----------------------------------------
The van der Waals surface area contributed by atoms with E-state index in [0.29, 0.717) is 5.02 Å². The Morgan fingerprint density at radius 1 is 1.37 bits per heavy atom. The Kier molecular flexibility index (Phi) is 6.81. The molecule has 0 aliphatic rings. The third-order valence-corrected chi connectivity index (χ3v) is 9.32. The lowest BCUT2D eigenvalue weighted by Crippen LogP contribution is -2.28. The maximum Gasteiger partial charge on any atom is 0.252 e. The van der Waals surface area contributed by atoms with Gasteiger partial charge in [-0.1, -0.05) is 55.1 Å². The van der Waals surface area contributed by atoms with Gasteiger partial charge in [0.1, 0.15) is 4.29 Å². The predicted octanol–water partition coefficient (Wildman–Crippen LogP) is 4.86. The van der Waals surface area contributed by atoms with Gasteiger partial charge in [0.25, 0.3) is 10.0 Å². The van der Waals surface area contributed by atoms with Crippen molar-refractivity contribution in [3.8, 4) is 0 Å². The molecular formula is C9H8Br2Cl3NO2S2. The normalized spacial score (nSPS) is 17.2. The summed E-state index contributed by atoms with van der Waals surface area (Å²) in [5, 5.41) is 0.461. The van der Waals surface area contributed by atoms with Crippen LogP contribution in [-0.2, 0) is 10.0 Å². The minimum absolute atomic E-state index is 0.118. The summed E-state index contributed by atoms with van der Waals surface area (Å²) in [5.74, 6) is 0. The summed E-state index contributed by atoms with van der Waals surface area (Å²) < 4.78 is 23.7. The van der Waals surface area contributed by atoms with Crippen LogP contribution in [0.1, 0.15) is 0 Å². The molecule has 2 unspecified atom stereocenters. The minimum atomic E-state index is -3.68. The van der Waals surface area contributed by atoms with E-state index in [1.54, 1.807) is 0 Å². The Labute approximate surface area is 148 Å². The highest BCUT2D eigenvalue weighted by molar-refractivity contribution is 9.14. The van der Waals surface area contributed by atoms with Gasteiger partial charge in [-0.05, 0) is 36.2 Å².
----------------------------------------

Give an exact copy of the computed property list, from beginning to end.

The van der Waals surface area contributed by atoms with E-state index in [0.29, 0.717) is 5.02 Å². The Morgan fingerprint density at radius 1 is 1.37 bits per heavy atom. The Kier molecular flexibility index (Phi) is 6.81. The molecule has 0 aliphatic rings. The third-order valence-corrected chi connectivity index (χ3v) is 9.32. The lowest BCUT2D eigenvalue weighted by Crippen LogP contribution is -2.28. The maximum Gasteiger partial charge on any atom is 0.252 e. The van der Waals surface area contributed by atoms with Gasteiger partial charge in [-0.1, -0.05) is 55.1 Å². The van der Waals surface area contributed by atoms with Gasteiger partial charge in [0.1, 0.15) is 4.29 Å². The predicted octanol–water partition coefficient (Wildman–Crippen LogP) is 4.86. The van der Waals surface area contributed by atoms with Gasteiger partial charge in [0.25, 0.3) is 10.0 Å². The van der Waals surface area contributed by atoms with Crippen molar-refractivity contribution in [3.8, 4) is 0 Å². The molecular formula is C9H8Br2Cl3NO2S2. The normalized spacial score (nSPS) is 17.2. The summed E-state index contributed by atoms with van der Waals surface area (Å²) in [5, 5.41) is 0.461. The van der Waals surface area contributed by atoms with Crippen LogP contribution in [-0.2, 0) is 10.0 Å². The minimum absolute atomic E-state index is 0.118. The summed E-state index contributed by atoms with van der Waals surface area (Å²) in [5.74, 6) is 0. The summed E-state index contributed by atoms with van der Waals surface area (Å²) < 4.78 is 23.7. The van der Waals surface area contributed by atoms with Crippen LogP contribution in [0.1, 0.15) is 0 Å². The molecule has 2 unspecified atom stereocenters. The minimum atomic E-state index is -3.68. The van der Waals surface area contributed by atoms with E-state index in [1.54, 1.807) is 0 Å². The Labute approximate surface area is 148 Å². The highest BCUT2D eigenvalue weighted by molar-refractivity contribution is 9.14. The van der Waals surface area contributed by atoms with Gasteiger partial charge in [-0.05, 0) is 36.2 Å².